In 2008, writing in the New York Times, Romney proclaimed that General Motors, Ford and Chrysler should be denied a bailout and allowed to go bankrupt "otherwise you can kiss the American automotive industry goodbye." History has already proved that advice, which was ignored, to be wrong. But Romney nonetheless still sees capitalism as a form of "creative destruction" with new fiscal life arising from the fiscal blood that's shed.
It's a Darwinian view. Having lived nearly all of his 64 years within the patrician bubble, or the bubble of high finance, Romney's idea of the common touch is to debate with his aides whether the pair of jeans he's about to don should be Levis or Gap 1969s. That's pretty funny.
"It's a big challenge for him, connecting to folks," one former aide tells Kranish and Helman.
Stories of Romney's warmth and generosity come mostly from his family, or from those who know him through his Mormon faith. The writers show Romney taking chicken soup to sick children, rescuing the belongings of a fellow church member from a fire, always ready with financial aid for his church and its followers.
Uglier stories also emerge. Kranish and Helman relate how, in 1983, when Romney was a Mormon bishop in Boston, he threatened a pregnant woman with excommunication unless she gave up her baby for adoption. He allegedly told her, "This is not like, 'You don't get to take Communion.' This is like, 'You will not be saved. You will not see the face of God.'" Romney later denied the woman's claims.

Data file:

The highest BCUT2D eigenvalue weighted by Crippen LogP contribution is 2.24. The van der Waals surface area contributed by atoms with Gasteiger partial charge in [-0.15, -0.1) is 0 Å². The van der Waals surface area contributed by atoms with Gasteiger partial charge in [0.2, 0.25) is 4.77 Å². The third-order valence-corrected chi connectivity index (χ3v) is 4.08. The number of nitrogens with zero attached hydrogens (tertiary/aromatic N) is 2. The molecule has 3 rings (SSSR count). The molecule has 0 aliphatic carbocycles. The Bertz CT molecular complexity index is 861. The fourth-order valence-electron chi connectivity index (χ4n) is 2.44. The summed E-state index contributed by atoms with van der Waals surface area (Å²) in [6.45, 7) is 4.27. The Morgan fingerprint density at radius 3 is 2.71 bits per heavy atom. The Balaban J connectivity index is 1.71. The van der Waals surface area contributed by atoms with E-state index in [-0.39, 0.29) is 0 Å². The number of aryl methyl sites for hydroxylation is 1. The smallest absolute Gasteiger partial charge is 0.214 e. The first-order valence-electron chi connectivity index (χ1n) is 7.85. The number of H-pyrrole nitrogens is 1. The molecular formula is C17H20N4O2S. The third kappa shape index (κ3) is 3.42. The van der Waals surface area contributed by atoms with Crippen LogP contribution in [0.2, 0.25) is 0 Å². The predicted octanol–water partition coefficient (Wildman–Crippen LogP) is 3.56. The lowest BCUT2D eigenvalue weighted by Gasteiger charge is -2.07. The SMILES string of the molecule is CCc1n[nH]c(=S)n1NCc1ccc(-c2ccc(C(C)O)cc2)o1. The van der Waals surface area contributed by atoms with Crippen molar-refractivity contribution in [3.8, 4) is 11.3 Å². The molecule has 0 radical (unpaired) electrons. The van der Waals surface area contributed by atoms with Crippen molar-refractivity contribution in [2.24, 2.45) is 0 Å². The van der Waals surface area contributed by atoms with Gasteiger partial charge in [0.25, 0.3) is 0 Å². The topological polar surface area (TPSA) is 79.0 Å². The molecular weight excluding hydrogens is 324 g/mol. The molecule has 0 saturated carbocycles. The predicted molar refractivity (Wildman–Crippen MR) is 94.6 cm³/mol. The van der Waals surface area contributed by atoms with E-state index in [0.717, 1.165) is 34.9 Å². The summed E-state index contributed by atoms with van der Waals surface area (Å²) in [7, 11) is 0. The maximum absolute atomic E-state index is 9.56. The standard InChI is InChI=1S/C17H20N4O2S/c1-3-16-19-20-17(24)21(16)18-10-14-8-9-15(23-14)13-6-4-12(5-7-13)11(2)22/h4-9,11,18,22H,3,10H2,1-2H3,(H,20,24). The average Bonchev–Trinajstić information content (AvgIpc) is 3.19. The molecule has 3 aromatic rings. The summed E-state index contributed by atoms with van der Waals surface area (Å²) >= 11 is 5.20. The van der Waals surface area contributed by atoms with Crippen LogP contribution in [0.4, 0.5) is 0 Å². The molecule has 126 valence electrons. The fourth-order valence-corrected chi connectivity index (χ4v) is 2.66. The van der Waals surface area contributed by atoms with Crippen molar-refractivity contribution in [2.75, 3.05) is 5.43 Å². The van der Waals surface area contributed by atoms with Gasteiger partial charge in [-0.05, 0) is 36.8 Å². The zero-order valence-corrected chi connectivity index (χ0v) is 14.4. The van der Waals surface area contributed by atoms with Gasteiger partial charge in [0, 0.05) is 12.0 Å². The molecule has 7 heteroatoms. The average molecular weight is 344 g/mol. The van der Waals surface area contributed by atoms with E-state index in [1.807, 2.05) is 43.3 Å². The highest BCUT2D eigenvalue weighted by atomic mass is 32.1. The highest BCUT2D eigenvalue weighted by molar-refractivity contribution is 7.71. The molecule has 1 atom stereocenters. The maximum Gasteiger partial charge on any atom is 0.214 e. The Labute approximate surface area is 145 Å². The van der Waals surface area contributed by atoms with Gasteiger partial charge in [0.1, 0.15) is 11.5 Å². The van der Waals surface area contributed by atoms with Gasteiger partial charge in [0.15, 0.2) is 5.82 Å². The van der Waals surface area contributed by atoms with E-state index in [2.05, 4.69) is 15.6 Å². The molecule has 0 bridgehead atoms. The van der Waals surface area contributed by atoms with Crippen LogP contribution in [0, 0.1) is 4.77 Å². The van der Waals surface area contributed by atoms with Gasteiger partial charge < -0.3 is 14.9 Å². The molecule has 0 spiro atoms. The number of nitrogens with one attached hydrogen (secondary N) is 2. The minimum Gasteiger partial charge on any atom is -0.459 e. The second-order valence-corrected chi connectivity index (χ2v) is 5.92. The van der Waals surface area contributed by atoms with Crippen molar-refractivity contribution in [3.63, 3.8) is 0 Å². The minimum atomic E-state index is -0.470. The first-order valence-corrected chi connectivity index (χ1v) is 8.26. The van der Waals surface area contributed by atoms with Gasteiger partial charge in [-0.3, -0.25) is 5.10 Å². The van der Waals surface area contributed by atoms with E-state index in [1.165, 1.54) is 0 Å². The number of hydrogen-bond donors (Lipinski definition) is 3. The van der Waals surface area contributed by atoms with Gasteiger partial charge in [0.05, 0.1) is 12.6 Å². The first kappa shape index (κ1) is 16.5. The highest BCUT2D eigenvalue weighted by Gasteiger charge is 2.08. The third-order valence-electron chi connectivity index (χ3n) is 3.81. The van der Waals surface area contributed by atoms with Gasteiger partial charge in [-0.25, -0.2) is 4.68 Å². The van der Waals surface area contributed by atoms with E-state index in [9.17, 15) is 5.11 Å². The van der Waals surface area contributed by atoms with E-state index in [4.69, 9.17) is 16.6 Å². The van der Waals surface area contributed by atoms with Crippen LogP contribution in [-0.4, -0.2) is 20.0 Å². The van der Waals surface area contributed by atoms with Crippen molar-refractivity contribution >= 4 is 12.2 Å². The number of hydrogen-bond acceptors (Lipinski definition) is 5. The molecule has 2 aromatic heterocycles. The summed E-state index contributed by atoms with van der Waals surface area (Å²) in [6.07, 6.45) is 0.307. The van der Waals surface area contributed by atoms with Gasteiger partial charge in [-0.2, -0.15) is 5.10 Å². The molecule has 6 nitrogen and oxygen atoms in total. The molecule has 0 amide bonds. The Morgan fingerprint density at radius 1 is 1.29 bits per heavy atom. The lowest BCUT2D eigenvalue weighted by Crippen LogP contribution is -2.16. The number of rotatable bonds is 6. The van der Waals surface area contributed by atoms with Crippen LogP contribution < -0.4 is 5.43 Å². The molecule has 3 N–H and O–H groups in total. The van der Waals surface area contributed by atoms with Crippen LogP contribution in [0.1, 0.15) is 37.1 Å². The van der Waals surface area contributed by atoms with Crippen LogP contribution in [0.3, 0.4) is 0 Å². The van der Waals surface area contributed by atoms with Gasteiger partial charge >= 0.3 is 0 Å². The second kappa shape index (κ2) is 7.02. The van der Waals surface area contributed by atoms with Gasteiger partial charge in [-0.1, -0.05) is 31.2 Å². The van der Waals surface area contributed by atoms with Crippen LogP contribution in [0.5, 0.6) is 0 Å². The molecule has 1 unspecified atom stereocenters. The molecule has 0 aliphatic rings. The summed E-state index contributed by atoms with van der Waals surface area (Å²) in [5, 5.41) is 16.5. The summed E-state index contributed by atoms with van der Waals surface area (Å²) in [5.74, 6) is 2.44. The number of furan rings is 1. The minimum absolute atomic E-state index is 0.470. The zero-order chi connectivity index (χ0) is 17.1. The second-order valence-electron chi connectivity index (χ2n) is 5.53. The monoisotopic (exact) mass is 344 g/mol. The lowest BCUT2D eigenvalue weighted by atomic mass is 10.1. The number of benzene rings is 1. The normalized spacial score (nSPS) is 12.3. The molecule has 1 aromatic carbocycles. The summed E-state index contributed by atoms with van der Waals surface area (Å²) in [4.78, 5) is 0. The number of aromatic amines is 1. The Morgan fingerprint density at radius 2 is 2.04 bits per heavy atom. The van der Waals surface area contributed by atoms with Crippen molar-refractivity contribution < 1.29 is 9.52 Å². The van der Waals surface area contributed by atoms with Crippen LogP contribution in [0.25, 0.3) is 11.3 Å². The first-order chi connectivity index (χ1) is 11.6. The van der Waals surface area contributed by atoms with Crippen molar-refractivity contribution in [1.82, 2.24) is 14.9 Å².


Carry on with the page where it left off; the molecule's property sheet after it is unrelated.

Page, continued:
His Mormonism may be the most interesting thing about Romney and it may, oddly, turn out to be the most valuable too. Kranish and Helman report that he once told a church friend that the Romneys were "built to swim upstream." His strategy when playing tennis, another friend notes, is "to hit the ball back one more time than you do." Even Rafael Nadal would buy into that plan.
For somebody who tries to deny that he's a politician Romney has fought and lost an awful lot of campaigns. But he's kept crunching the data and bouncing back. He's durable.
Right now, with his high-wattage smile and carefully plotted appearances minus the power tie, Romney is busy trying to persuade us not only that he's the guy who really knows how business works (and can therefore fix the economy), but also that's he's an outsider who has forged an independent and archetypically American career beyond Washington's backrooms of powers.
The idea is absurd on the face of it. Yet a recent half-hour documentary, titled "When Mitt Romney Came to Town," attacking the predatory leveraged buyout practices of Bain Capital, turns out to have been financed not by Democrats, not by the Occupy Wall Street movement, but by supporters of Newt Gingrich. Such are the messy intricacies of the race for the presidency in 2012.
This book shows us a Mitt Romney for whom family and faith remain unshakable pillars and who knows that his "power-ally is money." "Could the multimillionaire persuade the everyman that he knows what it means to struggle?" Kranish and Helman ask, reporting on a Romney fundraiser late last year. "Romney and his campaign hoped that the moment — one of great economic anxiety — perfectly matched his turnaround message. If Romney couldn't sell that, he couldn't sell anything."
Rayner is the author, most recently, of "A Bright and Guilty Place: Murder, Corruption, and L.A.'s Scandalous Coming of Age."Copyright © 2015, Los Angeles Times